Exclusive: U.S. Trailer for Hong Sang-soo’s ‘Right Now, Wrong Then’

Written by on April 13, 2016 

Right Now Wrong Then 1

Rare is the occasion when distribution news is cause for celebration, but we liked Hong Sang-soo‘s Right Now, Wrong Then so much that its arrival in the U.S. — courtesy of a new outfit, Grasshopper Film — can mark something of an exception. So it is when one of our greatest living filmmakers gets a feature released in the U.S. for the first time since 2012.

With that in mind, we’re exceptionally pleased to premiere Right Now, Wrong Then‘s U.S. trailer, which gives a taste of the movie’s hugely inventive structural choices, screamingly funny scenarios, and incisive relationship dynamics. Still not sure about what you’re getting? Don’t turn away if you’ve never seen a Hong movie — this one is a great place to start.

As I said in my review, “Right Now, Wrong Then stands among his most immediately relatable endeavors. To say nothing of Hong’s ear for believable, layered dialogue and his intelligent eye for conversation — playing out in single shots gives them a thoroughly lifelike pace that’s then dramatically highlighted by a use of isolating zooms — running through the first-this-now-that process may cause audiences to reflect back on their own foolishness.”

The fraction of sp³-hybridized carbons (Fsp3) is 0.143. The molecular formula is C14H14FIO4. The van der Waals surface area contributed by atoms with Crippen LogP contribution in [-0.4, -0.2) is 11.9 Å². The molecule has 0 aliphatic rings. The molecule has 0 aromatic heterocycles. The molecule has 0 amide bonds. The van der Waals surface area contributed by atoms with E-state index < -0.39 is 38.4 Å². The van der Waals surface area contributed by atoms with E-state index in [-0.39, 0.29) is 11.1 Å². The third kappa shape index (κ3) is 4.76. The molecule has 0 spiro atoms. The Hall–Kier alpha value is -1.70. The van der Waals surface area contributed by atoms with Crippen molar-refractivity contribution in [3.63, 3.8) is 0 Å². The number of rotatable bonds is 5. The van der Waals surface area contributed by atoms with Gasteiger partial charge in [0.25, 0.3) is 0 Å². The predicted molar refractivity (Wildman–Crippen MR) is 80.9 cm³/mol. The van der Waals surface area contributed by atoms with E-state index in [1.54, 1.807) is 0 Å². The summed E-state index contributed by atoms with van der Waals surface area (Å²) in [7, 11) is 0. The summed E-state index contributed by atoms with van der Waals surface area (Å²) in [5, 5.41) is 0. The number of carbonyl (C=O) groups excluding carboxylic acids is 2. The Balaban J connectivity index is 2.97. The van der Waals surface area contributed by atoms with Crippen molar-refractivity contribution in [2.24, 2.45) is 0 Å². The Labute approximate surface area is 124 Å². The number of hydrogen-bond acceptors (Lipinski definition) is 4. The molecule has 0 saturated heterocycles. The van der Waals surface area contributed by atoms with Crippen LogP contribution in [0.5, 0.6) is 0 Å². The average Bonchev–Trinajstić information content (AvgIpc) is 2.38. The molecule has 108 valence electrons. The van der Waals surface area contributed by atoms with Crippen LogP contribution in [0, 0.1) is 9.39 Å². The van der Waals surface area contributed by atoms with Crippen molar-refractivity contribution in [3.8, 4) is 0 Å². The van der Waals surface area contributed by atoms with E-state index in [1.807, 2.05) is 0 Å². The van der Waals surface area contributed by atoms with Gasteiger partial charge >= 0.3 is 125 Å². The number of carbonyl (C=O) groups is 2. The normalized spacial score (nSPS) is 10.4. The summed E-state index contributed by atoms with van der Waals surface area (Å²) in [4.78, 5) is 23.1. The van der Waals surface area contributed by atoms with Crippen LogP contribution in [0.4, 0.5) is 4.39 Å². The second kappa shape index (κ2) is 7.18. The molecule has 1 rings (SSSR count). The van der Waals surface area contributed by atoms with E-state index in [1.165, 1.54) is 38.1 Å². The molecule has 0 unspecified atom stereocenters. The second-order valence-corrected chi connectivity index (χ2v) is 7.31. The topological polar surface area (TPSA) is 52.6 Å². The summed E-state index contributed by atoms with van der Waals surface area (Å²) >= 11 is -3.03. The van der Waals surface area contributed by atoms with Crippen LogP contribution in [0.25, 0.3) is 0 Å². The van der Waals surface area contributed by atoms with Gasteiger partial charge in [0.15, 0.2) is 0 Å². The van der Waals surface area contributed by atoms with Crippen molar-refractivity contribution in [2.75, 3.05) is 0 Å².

See the preview below:

Synopsis:

Quite by accident, a film director arrives in town a day early. With time to kill before his lecture the next day, he stops by a restored, old palace and meets a fledgling artist. She’s never seen any of his films, but knows he’s famous. They talk. And together, they go to her workshop to look at her paintings, have Sushi and Soju. More conversation follows, and drinks, and then an awkward get-together with friends where all sorts of secrets are revealed. All the while, they may or may not be falling for each other. Then, quite unexpectedly, we begin again, but now things appear somewhat different.

right now, wrong then

Right Now, Wrong Then will begin its theatrical run on June 24 at Film Society of Lincoln Center and Metrograph in NYC. See more details on Grasshopper Film’s official site.


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